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Barrister, Lawyer
Category: Employment Law
Satisfied Customers: 36982
Experience:  16 years practicing attorney
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I am 62 on 10/29, employed 20 years no negatives, great

Customer Question

I am 62 on 10/29, employed 20 years no negatives, great letters of recommendation, layed off, person taking my place no experience lesser pay. Is this conisered wrongful termination?
Submitted: 1 year ago.
Category: Employment Law
Expert:  Barrister replied 1 year ago.

Hello and welcome! My name is ***** ***** I will try my level best to help with your situation or get you to someone who can.


Unless you are a governmental employee or are under an employment contract, employment in TX is considered "at will". What this means is that an employee can quit or an employer can fire or change the terms of employment (change hours, location, duties, pay, etc.) at any time for any or no reason at all. To have a wrongful termination case you have to relate your treatment to unlawful discrimination. Absent a written agreement to the contrary, an employee can be treated differently or discriminated against for any reason, as long as the reason is not prohibited by law.

The U.S. Equal Employment Opportunity Commission (EEOC) states that a person can only be legally considered to have been discriminated against for employment if it is on the basis of race, religion, national origin, physical disability, gender, or age. Although federal laws protect people from workplace discrimination on the basis of race, national origin, religion, sex, age, and disability, there is no federal law that specifically outlaws workplace discrimination on the basis of sexual orientation in the private sector. (Federal government workers are protected from such discrimination.) Attempts to pass federal legislation that would outlaw sexual orientation discrimination in private workplaces have been unsuccessful to date, although more members of Congress support such a bill each year. State laws may specifically prohibit discrimination based on sexual orientation though.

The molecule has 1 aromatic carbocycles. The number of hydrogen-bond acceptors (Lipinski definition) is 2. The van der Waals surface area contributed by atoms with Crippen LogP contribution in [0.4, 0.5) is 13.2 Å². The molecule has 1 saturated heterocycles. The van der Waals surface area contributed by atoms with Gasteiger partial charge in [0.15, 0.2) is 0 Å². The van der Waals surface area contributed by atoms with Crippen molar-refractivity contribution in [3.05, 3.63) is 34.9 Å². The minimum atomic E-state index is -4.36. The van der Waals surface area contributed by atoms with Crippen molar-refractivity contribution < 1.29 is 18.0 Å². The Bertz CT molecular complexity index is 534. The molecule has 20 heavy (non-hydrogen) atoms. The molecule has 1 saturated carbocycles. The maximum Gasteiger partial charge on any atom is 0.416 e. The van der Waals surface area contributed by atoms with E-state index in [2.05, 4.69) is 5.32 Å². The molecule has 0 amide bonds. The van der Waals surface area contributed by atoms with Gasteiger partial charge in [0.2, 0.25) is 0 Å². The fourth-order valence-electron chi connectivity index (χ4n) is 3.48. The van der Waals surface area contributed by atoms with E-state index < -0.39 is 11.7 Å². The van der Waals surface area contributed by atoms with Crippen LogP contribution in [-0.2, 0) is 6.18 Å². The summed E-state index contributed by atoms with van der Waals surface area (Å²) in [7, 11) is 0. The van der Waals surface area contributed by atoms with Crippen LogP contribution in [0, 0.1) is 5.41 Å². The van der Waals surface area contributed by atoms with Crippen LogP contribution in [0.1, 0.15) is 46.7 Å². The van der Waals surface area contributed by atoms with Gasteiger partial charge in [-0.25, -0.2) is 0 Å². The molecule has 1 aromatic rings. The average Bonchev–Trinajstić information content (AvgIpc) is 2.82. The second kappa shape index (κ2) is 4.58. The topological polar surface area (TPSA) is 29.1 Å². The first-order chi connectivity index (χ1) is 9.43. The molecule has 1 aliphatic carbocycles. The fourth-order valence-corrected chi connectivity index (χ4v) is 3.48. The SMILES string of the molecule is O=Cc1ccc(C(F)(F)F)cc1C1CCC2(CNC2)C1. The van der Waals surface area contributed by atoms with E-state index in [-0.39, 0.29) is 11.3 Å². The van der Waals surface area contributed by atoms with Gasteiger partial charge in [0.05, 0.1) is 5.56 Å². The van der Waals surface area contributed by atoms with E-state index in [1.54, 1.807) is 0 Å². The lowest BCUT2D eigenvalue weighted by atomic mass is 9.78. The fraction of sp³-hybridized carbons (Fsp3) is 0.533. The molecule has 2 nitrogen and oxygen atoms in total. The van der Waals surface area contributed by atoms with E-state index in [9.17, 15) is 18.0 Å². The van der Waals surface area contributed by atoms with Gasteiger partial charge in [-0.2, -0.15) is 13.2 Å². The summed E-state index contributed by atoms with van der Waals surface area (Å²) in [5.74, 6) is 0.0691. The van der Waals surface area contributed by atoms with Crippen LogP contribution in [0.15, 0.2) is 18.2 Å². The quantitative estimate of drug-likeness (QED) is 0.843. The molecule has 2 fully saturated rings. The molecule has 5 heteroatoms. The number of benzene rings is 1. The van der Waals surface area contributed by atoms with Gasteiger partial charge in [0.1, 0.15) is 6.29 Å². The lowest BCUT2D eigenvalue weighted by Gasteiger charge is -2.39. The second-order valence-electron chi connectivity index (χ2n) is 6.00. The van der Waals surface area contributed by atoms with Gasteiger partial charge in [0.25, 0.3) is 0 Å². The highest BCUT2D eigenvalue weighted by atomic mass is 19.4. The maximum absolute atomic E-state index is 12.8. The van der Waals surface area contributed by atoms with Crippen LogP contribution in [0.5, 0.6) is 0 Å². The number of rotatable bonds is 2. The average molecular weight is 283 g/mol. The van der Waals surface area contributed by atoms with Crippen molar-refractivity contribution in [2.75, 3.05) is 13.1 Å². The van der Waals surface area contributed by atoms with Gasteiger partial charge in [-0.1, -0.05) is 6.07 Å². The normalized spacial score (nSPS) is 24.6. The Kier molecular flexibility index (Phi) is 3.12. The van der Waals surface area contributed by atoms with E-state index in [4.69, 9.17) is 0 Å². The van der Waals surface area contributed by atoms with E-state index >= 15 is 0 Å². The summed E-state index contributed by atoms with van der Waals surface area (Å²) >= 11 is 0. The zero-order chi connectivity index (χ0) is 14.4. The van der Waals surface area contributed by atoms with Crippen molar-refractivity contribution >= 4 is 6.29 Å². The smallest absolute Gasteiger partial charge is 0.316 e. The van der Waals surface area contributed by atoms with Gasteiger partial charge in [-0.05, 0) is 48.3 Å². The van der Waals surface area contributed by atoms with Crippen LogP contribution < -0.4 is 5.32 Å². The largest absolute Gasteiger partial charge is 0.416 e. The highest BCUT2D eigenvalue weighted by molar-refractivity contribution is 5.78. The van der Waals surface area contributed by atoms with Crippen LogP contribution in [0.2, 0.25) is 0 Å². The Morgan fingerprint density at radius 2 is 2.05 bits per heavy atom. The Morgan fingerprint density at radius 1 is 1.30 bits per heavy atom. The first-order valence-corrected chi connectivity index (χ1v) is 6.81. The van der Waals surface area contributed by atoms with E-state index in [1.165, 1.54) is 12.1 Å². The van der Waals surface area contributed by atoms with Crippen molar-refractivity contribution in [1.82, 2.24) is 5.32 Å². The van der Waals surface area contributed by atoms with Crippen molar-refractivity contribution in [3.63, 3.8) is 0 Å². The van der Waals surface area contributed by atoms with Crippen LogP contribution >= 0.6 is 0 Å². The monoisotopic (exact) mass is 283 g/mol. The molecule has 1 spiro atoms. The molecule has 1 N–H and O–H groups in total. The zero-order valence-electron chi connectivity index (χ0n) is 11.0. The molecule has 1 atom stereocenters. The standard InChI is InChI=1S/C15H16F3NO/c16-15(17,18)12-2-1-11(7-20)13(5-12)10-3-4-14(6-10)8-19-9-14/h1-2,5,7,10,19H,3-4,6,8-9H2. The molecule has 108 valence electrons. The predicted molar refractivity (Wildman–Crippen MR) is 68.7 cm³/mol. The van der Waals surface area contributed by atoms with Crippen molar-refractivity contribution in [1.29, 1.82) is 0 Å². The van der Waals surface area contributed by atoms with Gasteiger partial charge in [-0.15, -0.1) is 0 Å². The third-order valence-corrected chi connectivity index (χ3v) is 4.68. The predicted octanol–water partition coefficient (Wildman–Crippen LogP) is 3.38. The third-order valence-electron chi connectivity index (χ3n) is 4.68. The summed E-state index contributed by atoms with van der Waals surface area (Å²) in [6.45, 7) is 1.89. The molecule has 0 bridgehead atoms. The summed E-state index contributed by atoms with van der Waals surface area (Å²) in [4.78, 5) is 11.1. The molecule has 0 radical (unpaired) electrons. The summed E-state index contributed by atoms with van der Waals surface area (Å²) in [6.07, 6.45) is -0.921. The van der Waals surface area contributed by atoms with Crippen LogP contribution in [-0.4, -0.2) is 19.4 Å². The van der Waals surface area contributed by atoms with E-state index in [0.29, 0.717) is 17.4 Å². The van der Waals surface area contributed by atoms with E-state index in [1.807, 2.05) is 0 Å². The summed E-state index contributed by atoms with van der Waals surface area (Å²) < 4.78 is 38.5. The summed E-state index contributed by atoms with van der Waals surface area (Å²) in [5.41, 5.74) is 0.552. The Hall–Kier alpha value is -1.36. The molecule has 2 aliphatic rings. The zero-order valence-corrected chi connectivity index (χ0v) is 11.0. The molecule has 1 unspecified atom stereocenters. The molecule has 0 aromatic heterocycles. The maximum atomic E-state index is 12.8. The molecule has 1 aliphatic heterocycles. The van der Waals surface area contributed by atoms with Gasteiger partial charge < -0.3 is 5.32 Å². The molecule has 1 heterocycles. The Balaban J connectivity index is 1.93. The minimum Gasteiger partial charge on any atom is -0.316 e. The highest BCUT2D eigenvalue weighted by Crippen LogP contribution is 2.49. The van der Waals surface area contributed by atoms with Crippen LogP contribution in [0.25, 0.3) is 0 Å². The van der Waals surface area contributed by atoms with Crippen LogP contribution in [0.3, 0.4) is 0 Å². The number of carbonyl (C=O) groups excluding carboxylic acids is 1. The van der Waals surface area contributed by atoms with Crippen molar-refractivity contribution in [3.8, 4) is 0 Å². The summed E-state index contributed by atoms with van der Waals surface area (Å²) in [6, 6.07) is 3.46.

· the Age Discrimination in Employment Act of 1967 (ADEA), which protects individuals who are 40 years of age or older;


So you would have to tie your treatment to an unlawful reason, such as your age in order to be able to maintain a claim for discrimination. If you think that your treatment was based on one of these protected areas you may have an actionable claim against your employer.
To make a claim against your employer, you must file a "charge of discrimination" with the EEOC. The charge must be filed by mail or in person with a local EEOC office within 180 days from the date of the alleged violation.

The EEOC will investigate the complaint and if they determine a violation has occurred, they will issue a "right to sue" letter that basically says that they have found probable cause to believe that you have been discriminated against. Then you can contact an employment law attorney about filing suit against the company if they do not address it and remedy the problem.


The problem here is that the employer will likely claim that it is not age related, but rather a cost savings action, which is legal for them to terminate higher paid workers and hire lower paid ones. Coincidentally (but not really) it is the older more experienced workers who tend to have the higher pay and benefits, so the company claims cost savings as the reason for engaging in subtly camouflaged illegal age discrimination.


But the EEOC will investigate and see if they can establish a pattern or the employer terminating or laying off only older workers and if they can show a course of action proving this, then you would have an actionable claim.